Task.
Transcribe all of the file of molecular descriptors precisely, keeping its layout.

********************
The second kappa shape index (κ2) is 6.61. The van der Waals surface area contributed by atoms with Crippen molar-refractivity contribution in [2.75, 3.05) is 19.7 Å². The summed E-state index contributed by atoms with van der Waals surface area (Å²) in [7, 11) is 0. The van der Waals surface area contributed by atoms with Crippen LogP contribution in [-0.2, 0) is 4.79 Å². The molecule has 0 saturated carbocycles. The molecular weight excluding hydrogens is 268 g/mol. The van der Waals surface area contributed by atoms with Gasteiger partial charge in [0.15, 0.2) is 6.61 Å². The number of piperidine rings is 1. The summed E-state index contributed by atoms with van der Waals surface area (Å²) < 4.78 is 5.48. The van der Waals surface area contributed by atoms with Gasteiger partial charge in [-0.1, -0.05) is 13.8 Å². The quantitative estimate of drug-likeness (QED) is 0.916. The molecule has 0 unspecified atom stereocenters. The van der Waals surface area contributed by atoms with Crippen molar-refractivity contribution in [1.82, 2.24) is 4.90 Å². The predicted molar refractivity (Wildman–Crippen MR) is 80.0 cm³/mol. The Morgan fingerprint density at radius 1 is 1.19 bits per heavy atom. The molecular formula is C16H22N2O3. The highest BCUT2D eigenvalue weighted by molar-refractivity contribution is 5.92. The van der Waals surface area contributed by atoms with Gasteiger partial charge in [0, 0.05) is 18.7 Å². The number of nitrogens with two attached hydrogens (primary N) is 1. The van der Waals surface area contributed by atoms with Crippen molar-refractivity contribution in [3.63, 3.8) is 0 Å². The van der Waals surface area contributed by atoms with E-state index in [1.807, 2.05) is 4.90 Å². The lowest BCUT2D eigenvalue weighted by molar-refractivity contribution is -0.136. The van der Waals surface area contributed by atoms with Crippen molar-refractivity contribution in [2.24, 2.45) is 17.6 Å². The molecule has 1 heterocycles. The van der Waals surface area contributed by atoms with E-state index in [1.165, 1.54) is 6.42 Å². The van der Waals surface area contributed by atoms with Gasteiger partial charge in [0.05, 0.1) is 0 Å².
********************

The second kappa shape index (κ2) is 6.61. The van der Waals surface area contributed by atoms with Crippen molar-refractivity contribution in [2.75, 3.05) is 19.7 Å². The summed E-state index contributed by atoms with van der Waals surface area (Å²) in [7, 11) is 0. The van der Waals surface area contributed by atoms with Crippen LogP contribution in [-0.2, 0) is 4.79 Å². The molecule has 0 saturated carbocycles. The molecular weight excluding hydrogens is 268 g/mol. The van der Waals surface area contributed by atoms with Gasteiger partial charge in [0.15, 0.2) is 6.61 Å². The number of piperidine rings is 1. The summed E-state index contributed by atoms with van der Waals surface area (Å²) < 4.78 is 5.48. The van der Waals surface area contributed by atoms with Gasteiger partial charge in [-0.1, -0.05) is 13.8 Å². The quantitative estimate of drug-likeness (QED) is 0.916. The molecule has 0 unspecified atom stereocenters. The van der Waals surface area contributed by atoms with Crippen molar-refractivity contribution in [1.82, 2.24) is 4.90 Å². The predicted molar refractivity (Wildman–Crippen MR) is 80.0 cm³/mol. The Morgan fingerprint density at radius 1 is 1.19 bits per heavy atom. The molecular formula is C16H22N2O3. The highest BCUT2D eigenvalue weighted by molar-refractivity contribution is 5.92. The van der Waals surface area contributed by atoms with Gasteiger partial charge in [0, 0.05) is 18.7 Å². The number of nitrogens with two attached hydrogens (primary N) is 1. The van der Waals surface area contributed by atoms with Crippen molar-refractivity contribution in [3.63, 3.8) is 0 Å². The van der Waals surface area contributed by atoms with E-state index in [1.807, 2.05) is 4.90 Å². The lowest BCUT2D eigenvalue weighted by molar-refractivity contribution is -0.136. The van der Waals surface area contributed by atoms with Crippen molar-refractivity contribution in [2.24, 2.45) is 17.6 Å². The molecule has 1 heterocycles. The van der Waals surface area contributed by atoms with E-state index in [1.165, 1.54) is 6.42 Å². The van der Waals surface area contributed by atoms with Gasteiger partial charge in [0.05, 0.1) is 0 Å².